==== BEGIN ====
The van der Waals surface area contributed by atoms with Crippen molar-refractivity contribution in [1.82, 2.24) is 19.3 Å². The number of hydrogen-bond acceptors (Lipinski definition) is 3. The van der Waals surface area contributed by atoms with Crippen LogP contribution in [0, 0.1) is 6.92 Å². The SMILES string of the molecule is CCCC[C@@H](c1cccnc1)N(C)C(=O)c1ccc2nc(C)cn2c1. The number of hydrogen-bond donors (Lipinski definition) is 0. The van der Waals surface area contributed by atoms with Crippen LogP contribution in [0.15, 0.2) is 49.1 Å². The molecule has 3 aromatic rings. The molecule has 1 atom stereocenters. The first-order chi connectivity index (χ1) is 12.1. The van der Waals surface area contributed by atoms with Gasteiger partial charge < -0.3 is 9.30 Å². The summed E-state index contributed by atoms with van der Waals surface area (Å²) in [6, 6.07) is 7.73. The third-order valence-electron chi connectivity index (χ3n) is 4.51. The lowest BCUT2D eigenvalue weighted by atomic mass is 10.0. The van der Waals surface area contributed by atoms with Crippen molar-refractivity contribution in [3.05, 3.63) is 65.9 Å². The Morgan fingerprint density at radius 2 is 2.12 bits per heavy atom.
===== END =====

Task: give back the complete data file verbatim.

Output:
The van der Waals surface area contributed by atoms with Crippen molar-refractivity contribution in [1.82, 2.24) is 19.3 Å². The number of hydrogen-bond acceptors (Lipinski definition) is 3. The van der Waals surface area contributed by atoms with Crippen LogP contribution in [0, 0.1) is 6.92 Å². The SMILES string of the molecule is CCCC[C@@H](c1cccnc1)N(C)C(=O)c1ccc2nc(C)cn2c1. The number of hydrogen-bond donors (Lipinski definition) is 0. The van der Waals surface area contributed by atoms with Crippen LogP contribution in [0.15, 0.2) is 49.1 Å². The molecule has 3 aromatic rings. The molecule has 1 atom stereocenters. The first-order chi connectivity index (χ1) is 12.1. The van der Waals surface area contributed by atoms with Gasteiger partial charge < -0.3 is 9.30 Å². The summed E-state index contributed by atoms with van der Waals surface area (Å²) in [6, 6.07) is 7.73. The third-order valence-electron chi connectivity index (χ3n) is 4.51. The lowest BCUT2D eigenvalue weighted by atomic mass is 10.0. The van der Waals surface area contributed by atoms with Crippen molar-refractivity contribution in [3.05, 3.63) is 65.9 Å². The Morgan fingerprint density at radius 2 is 2.12 bits per heavy atom.